Join the Society for Epidemiologic Research (SER) and American Society of Preventive Oncology (ASPO) for a joint webinar! Members of all organizations are welcome to participate!
Thanks to working group members Katherine Reeves, Amy Trentham Dietz, Elizabeth Hibler, Andrew Olshan, and Shelley Tworoger for planning the events!
“Current Approaches and Applications in Investigating Gene/Environment Interactions”
Drs. Peter Kraft and Ulrike Peters
Date: September 4, 2019
Time: 12:00 – 1:00pm EST
Online Web Conference
Evaluating gene X environment interactions are of increasing interest and importance in epidemiologic research. This webinar features two leaders in the field, Drs. Peter Kraft (Harvard T. H. Chan School of Public Health) and Ulrike Peters (Fred Hutchinson Cancer Research Center), who will review current methodology and provide illustrative examples of applications in cancer epidemiology.
Peter Kraft is Professor of Epidemiology and Biostatistics and Director of the Program in Genetic Epidemiology and Statistical Genetics at the Harvard T.H. Chan School of Public Health. His research concentrates on the design and analysis of genetic association studies, with particular emphasis on the genetic epidemiology of cancer. He has participated in many international consortia studying genetics and environmental exposures in relation to cancer risk over the last fifteen years, including the Breast and Prostate Cancer Cohort Consortium (BPC3); the NCI’s PanScan and Cancer Genetic Markers of Susceptibility (CGEMS) projects; the NCI’s “post-GWAS” GAME-ON consortium; the Breast Cancer Association Consortium (BCAC); and the Cancer Risk Estimates Related to Susceptibility Genes (CARRIERS) consortium, which is sequencing cancer predisposition genes in a large population-based breast cancer case-control sample. Read more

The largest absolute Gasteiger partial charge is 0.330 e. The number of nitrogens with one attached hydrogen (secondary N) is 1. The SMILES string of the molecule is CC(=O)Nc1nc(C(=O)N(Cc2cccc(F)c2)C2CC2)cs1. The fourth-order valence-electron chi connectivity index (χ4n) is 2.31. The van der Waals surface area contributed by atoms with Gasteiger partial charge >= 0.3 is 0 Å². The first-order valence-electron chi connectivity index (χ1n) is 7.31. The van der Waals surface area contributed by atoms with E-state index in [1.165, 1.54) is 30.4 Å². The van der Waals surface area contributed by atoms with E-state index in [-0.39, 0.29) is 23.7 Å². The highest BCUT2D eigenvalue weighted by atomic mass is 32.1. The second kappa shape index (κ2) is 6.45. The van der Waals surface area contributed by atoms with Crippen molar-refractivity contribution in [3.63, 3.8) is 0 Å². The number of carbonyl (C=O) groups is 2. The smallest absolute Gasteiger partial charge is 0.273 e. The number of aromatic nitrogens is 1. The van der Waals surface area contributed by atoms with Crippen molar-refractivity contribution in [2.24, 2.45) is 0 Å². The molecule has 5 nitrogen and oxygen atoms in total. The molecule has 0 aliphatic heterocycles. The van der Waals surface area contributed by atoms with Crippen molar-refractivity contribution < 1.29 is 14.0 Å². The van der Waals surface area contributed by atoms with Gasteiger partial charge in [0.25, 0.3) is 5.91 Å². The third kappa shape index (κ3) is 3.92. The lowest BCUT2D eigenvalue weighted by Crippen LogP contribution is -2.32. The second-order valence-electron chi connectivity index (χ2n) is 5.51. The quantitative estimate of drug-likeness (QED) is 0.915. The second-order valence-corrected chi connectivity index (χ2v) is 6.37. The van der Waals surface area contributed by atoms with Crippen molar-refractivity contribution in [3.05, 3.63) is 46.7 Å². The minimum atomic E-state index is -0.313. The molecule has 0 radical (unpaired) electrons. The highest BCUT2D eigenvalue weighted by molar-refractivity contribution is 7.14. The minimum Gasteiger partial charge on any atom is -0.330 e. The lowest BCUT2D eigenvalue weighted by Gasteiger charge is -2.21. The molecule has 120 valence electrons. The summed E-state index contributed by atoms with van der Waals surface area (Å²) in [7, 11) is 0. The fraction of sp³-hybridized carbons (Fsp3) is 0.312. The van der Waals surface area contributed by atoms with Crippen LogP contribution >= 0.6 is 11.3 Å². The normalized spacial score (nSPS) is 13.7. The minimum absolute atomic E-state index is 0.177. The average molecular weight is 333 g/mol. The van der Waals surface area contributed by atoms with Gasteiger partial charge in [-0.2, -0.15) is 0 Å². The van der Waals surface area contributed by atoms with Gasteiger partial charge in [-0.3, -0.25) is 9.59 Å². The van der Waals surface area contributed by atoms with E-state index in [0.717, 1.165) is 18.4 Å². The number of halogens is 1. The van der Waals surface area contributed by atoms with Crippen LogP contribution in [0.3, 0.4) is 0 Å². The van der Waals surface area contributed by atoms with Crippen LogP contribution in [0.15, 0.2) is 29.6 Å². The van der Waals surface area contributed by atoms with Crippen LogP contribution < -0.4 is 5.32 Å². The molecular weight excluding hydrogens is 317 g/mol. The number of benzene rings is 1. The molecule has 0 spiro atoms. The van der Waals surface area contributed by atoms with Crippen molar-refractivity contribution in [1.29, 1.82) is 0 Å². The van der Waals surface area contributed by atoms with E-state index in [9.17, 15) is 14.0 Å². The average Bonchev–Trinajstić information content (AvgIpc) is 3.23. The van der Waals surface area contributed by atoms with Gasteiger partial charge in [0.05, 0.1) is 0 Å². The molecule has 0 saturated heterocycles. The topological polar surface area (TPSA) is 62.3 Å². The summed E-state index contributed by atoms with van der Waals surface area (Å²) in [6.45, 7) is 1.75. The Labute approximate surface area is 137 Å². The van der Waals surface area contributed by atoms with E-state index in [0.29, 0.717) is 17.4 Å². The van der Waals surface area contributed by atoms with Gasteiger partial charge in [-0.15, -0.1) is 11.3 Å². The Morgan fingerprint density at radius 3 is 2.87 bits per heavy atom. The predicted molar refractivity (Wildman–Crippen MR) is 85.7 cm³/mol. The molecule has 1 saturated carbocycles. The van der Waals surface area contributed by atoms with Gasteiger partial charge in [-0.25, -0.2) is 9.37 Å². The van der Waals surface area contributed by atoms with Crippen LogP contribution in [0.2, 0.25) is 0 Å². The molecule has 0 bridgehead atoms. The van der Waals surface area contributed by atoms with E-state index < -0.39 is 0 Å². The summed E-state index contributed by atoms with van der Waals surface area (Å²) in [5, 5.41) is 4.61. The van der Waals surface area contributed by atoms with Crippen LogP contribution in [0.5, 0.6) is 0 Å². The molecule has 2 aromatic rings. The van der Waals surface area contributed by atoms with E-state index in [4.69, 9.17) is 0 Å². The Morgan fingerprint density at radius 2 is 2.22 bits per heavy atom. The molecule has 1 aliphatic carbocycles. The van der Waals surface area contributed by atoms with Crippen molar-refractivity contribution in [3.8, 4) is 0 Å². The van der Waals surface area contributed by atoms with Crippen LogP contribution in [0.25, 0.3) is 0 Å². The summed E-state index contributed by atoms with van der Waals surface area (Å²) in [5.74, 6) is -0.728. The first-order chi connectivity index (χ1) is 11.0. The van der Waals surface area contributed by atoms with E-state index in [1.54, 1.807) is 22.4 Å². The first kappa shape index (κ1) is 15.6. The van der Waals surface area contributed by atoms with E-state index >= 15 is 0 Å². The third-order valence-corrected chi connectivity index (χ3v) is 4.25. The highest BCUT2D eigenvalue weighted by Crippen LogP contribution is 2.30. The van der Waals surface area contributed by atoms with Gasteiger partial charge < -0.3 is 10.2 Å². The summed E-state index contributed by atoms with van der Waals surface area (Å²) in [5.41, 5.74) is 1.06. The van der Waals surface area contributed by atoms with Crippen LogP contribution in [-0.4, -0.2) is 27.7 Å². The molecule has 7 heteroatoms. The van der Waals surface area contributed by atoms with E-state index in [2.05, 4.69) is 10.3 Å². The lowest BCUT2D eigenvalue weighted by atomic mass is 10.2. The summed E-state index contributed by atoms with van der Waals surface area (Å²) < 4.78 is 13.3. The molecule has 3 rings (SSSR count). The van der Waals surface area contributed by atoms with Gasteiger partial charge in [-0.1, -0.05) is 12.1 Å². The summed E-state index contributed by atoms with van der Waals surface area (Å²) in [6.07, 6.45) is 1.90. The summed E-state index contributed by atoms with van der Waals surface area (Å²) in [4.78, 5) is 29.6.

Dr. Ulrike “Riki” Peters, a molecular and genetic epidemiologist, is associate director of the Public Health Sciences Division at Fred Hutch. Her research focuses on the genetic epidemiology of colorectal cancer as well as the impact of race and ethnicity on underlying genetic risk factors for common, complex diseases. In 2007, Dr. Peters initiated the Genetics and Epidemiology of Colorectal Cancer Consortium, or GECCO, the world’s largest molecular and genetic consortium for colorectal cancer. The consortium involves researchers from more than 130 institutions around the world. Together, they identify novel genetic risk factors for colorectal cancer to create personalized screening strategies and better drug therapies. Using GECCO data, Dr. Peters and colleagues also study the interplay between genes and the environment on colorectal cancer risk via genome-wide association studies. Dr. Peters also leads research that utilizes data from the Women’s Health Initiative minority cohort to understand potential genetic contributions to health disparities.